by Christopher Wenrich
Miguel Cabrera entered the 2,000-hit club in grand style, going 4/5 with a home run and three RBIs. His two-run shot off pitcher Ryan Webb in the eighth inning made him the 277th player in Major League Baseball history to reach that impressive milestone. Next in Cabrera’s sights is Jason Giambi (2,002 hits). Raul Ibanez (1,995 hits) may soon be the 278th member .
In his MLB debut, Cabrera collected his first career hit, which was also a home run. On June 20, 2003, the Florida Marlins defeated the Tampa Bay Devil Rays 3-1 in 11 innings. Cabrera was 1/5 with a home run and 2 RBIs. He hit the game-winning home run in the 11th off of pitcher Al Levine to give the Marlins the victory. Since then, Cabrera has evolved into one of the best hitters in baseball, with nine seasons of 30-plus home runs and 10 consecutive seasons with 100-plus RBIs. Heading into tonight’s game, Cabrera had 1,996 hits, 365 home runs, a career .321 AVG, .399 OBP and .966 OPS. Should Cabrera’s offensive production continue at this pace, and if he stays healthy for another four or five seasons, he will likely be a shoo-in for the Hall of Fame.
Cabrera was off to a slow start this season (1/7 with zero RBIs in two games), after signing an enormous contract extension with the Detroit Tigers. The contract drew criticism from baseball pundits, fans, and the 29 other MLB clubs. Although Cabrera is still arguably the best hitter in baseball today, there is cause for concern with the extension. One need look no further than Albert Pujols, who left the St. Louis Cardinals and signed a lucrative deal with the Los Angeles Angels of Anaheim as a free agent years ago. Pujols was widely regarded as the best hitter in baseball, but quickly declined and struggled with injuries as an Angel. Pujols is still a very productive hitter, however his statistics over the past few years do not justify the contract he signed with the Angels.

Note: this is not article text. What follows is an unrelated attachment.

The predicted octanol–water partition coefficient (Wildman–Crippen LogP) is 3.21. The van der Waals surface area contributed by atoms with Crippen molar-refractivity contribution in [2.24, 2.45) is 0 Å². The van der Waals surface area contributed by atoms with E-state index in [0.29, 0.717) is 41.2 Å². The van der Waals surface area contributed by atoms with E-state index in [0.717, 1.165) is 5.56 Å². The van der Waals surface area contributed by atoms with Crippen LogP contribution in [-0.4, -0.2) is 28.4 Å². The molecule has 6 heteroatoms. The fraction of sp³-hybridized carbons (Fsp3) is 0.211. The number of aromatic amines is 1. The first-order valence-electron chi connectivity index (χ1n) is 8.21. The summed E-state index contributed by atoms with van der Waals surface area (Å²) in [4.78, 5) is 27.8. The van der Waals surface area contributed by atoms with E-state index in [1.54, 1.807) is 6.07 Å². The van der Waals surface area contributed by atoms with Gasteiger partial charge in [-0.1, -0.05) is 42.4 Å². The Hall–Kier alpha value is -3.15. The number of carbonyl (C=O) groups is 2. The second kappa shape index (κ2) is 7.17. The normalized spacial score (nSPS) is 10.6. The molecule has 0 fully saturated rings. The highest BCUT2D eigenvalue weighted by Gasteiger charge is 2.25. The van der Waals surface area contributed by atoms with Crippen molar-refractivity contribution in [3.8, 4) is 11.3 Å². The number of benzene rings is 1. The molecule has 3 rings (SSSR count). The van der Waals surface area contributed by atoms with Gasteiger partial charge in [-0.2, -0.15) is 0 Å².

Until there is news of Cabrera struggling with injuries or a prolonged slump (two games does not a slump make), there is no reason to believe he could not win another MVP award this season. Since joining the Tigers in 2008, Cabrera averaged 156 games played, 37 home runs and 122 RBIs. He hit 44 home runs in back-to-back seasons in 2012 and 2013, with 137 and 139 RBIs, respectively. The 2008 season (.292 AVG) was the last time Cabrera hit below .324 and the last time he registered an OBP lower than .393 (.349 in 2008).
Concerns about his contract extension aside, Cabrera has demonstrated excellence as a hitter throughout his career and will continue to add to his legacy as one of baseball’s best hitters. His past 11 seasons have showcased a display of greatness that will be difficult for others to match.
Christopher Wenrich is a contributor for Designated For Assignment. Follow him on Twitter (@DuggerSports).